With the average American child spending upwards of six hours each day in front of a digital screen playing video games or using online apps, increased access to technology is changing the way children play. Growth in screen time has raised concerns about the potential effects on children's physical and emotional development. For example, a recent study found associations between greater screen time and lower scores on developmental screening tests assessing children's communication, motor, social, and problem-solving skills. Further, as screen time among children increases, time spent outdoors decreases. The strong correlation between time spent in nature with health and well-being suggests that the growth in digital technology may result in a decrease in children's physical activity and overall health.
Given concerns about the decline in outdoor play, a recent NRPA Park Pulse noted that nearly 70 percent of Americans feel that merging technology with nature will increase children's desire to go to parks. But can screen technologies successfully be used to increase outdoor activities among children? A number of augmented reality (AR) app-development companies believe this can be done.
What Is Augmented Reality?
Augmented reality refers to an interactive experience in which the real-world environment is enhanced by computer-generated perceptual information, often using the senses of sight, hearing, and touch. AR apps can superimpose images onto a real-world setting, which can be enhanced through a dramatic story for users to engage with while completing a set of tasks and interacting with the screen.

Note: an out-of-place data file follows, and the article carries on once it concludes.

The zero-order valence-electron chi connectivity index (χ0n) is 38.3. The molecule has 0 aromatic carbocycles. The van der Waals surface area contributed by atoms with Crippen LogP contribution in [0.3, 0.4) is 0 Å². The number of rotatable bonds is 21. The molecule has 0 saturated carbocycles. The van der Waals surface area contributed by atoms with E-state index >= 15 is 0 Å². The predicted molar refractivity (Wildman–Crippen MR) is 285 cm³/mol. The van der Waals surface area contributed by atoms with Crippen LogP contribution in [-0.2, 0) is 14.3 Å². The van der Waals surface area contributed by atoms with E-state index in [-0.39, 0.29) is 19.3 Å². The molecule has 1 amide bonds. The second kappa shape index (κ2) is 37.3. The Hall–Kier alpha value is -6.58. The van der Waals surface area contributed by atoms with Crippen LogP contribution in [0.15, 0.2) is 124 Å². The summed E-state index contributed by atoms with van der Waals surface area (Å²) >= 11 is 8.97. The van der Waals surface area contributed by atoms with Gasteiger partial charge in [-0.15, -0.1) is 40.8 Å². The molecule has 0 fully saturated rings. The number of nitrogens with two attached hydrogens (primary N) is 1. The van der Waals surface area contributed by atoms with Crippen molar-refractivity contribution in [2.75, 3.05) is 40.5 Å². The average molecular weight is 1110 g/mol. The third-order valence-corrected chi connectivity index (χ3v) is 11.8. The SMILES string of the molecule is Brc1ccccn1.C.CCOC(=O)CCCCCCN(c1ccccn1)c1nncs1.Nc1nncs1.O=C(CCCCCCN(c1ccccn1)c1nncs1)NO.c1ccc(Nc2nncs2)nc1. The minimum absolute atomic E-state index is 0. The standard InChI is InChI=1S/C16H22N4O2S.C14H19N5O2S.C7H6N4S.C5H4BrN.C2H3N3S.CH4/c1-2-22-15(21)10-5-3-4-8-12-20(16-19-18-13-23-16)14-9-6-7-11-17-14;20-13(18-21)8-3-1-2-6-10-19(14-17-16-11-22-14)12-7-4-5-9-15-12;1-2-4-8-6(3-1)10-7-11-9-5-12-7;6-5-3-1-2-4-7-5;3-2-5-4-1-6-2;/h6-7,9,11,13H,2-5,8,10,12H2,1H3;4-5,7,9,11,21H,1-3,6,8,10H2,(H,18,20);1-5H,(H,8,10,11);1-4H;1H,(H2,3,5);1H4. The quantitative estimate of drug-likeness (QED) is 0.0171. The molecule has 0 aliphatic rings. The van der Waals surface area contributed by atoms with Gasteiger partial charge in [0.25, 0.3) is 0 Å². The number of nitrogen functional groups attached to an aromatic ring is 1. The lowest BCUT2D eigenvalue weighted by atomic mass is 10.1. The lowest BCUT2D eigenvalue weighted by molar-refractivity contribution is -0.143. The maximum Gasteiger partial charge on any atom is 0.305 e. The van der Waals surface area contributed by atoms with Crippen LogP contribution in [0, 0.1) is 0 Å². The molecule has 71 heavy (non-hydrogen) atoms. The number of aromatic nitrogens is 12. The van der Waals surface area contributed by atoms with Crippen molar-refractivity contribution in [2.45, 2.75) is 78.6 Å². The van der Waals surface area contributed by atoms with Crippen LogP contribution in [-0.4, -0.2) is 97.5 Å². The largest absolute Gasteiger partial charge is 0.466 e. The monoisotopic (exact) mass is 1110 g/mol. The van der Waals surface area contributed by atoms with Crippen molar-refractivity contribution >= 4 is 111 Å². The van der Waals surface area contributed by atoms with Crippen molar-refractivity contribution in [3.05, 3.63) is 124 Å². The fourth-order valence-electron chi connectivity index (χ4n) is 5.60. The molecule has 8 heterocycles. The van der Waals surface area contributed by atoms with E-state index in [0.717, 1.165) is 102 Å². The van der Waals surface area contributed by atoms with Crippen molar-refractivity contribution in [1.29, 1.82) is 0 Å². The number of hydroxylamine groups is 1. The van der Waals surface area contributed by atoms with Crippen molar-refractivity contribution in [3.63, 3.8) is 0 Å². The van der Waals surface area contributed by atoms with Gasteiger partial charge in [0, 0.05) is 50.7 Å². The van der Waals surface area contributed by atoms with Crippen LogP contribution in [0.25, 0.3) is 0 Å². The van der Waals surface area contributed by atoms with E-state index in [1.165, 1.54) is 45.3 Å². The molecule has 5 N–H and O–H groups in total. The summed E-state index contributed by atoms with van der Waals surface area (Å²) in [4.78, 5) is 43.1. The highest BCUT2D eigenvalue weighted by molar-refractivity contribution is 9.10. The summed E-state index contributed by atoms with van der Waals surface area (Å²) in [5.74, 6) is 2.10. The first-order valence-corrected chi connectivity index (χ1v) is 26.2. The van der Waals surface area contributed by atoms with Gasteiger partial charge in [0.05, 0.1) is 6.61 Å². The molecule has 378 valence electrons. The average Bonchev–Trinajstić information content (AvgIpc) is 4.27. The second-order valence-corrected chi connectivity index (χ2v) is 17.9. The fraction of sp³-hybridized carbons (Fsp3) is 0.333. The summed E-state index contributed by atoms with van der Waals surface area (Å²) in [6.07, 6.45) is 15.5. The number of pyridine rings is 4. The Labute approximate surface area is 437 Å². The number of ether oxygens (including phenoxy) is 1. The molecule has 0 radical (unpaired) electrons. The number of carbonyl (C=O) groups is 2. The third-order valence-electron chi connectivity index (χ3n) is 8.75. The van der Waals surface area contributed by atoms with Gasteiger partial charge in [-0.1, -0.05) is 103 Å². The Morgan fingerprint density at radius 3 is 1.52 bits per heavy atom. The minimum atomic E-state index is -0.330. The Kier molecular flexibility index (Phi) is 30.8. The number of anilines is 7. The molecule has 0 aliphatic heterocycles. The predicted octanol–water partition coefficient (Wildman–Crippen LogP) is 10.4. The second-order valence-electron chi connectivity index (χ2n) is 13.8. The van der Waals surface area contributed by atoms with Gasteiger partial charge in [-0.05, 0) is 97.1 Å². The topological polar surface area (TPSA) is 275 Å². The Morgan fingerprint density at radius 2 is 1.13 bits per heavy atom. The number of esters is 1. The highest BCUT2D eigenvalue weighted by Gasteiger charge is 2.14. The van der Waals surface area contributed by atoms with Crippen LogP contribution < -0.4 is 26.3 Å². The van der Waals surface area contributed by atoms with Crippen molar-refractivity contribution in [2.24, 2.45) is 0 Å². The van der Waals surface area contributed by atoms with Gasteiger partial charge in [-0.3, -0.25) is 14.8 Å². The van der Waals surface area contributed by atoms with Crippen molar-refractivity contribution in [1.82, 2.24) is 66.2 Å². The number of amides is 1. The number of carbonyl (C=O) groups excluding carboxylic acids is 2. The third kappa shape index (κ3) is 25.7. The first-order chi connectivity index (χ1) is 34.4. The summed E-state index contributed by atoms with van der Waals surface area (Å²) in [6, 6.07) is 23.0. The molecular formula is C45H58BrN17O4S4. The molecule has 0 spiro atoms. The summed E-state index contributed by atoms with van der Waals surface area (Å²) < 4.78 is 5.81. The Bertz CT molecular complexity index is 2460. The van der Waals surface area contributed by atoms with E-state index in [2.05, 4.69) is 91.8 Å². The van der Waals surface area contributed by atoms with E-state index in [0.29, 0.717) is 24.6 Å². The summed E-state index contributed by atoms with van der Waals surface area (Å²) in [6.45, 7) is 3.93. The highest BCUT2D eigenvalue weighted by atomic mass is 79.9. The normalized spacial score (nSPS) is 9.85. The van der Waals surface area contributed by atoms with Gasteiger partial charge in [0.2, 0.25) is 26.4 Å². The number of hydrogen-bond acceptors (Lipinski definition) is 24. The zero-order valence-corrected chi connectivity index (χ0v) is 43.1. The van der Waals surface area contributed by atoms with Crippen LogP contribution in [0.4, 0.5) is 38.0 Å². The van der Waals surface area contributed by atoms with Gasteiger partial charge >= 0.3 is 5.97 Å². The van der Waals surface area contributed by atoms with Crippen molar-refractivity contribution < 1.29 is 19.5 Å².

About the Apps
The most famous AR app to date, Pokémon Go, uses geo-location to direct users to places where virtual Pokémon characters can be collected. Although Pokémon Go was not designed explicitly to increase physical activity, an evaluation of the game showed that it increased user physical activity by an average of 1,473 steps a day. However, being immersed in the game has also resulted in negative consequences worthy of making headlines, including the injuries and deaths of several players and bystanders. In addition, concerns have been raised about Pokémon's commercial partners—particularly the selection of McDonald's restaurants as the location of virtual “gyms” that hold Pokémon characters, since drawing app users into fast food restaurants can potentially promote an unhealthy diet.
AR apps tend to employ fantasy, and the most popular include creatures, like dinosaurs, zombies, or ghosts. Zombie Run is a simple app explicitly intended to increase outdoor physical activity that only requires users to wear headphones as a narrator warns the runner to go faster when zombies are approaching.
Another recent app has a more religious than commercial goal; “Follow JC Go” supplies geo-coordinates for users to collect Biblical characters, Saints and Blesseds. This may be the only AR app that has been officially approved by the Pope!
AR for Youth